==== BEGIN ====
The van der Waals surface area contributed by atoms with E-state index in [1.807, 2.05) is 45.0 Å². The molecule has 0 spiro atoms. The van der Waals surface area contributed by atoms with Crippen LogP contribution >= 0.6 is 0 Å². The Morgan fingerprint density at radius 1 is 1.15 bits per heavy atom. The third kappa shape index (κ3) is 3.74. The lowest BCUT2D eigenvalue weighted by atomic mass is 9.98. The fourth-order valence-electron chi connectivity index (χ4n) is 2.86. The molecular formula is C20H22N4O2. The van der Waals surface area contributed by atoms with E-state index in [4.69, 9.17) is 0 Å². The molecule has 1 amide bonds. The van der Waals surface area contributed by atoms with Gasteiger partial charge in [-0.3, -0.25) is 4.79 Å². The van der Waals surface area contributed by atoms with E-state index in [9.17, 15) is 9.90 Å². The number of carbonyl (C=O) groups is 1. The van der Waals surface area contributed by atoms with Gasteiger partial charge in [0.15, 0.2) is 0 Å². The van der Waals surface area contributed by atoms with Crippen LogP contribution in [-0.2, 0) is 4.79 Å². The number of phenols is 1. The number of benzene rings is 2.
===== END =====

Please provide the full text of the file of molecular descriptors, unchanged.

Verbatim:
The van der Waals surface area contributed by atoms with E-state index in [1.807, 2.05) is 45.0 Å². The molecule has 0 spiro atoms. The van der Waals surface area contributed by atoms with Crippen LogP contribution >= 0.6 is 0 Å². The Morgan fingerprint density at radius 1 is 1.15 bits per heavy atom. The third kappa shape index (κ3) is 3.74. The lowest BCUT2D eigenvalue weighted by atomic mass is 9.98. The fourth-order valence-electron chi connectivity index (χ4n) is 2.86. The molecular formula is C20H22N4O2. The van der Waals surface area contributed by atoms with E-state index in [4.69, 9.17) is 0 Å². The molecule has 1 amide bonds. The van der Waals surface area contributed by atoms with Gasteiger partial charge in [-0.3, -0.25) is 4.79 Å². The van der Waals surface area contributed by atoms with E-state index in [9.17, 15) is 9.90 Å². The number of carbonyl (C=O) groups is 1. The van der Waals surface area contributed by atoms with Gasteiger partial charge in [0.15, 0.2) is 0 Å². The van der Waals surface area contributed by atoms with Crippen LogP contribution in [-0.2, 0) is 4.79 Å². The number of phenols is 1. The number of benzene rings is 2.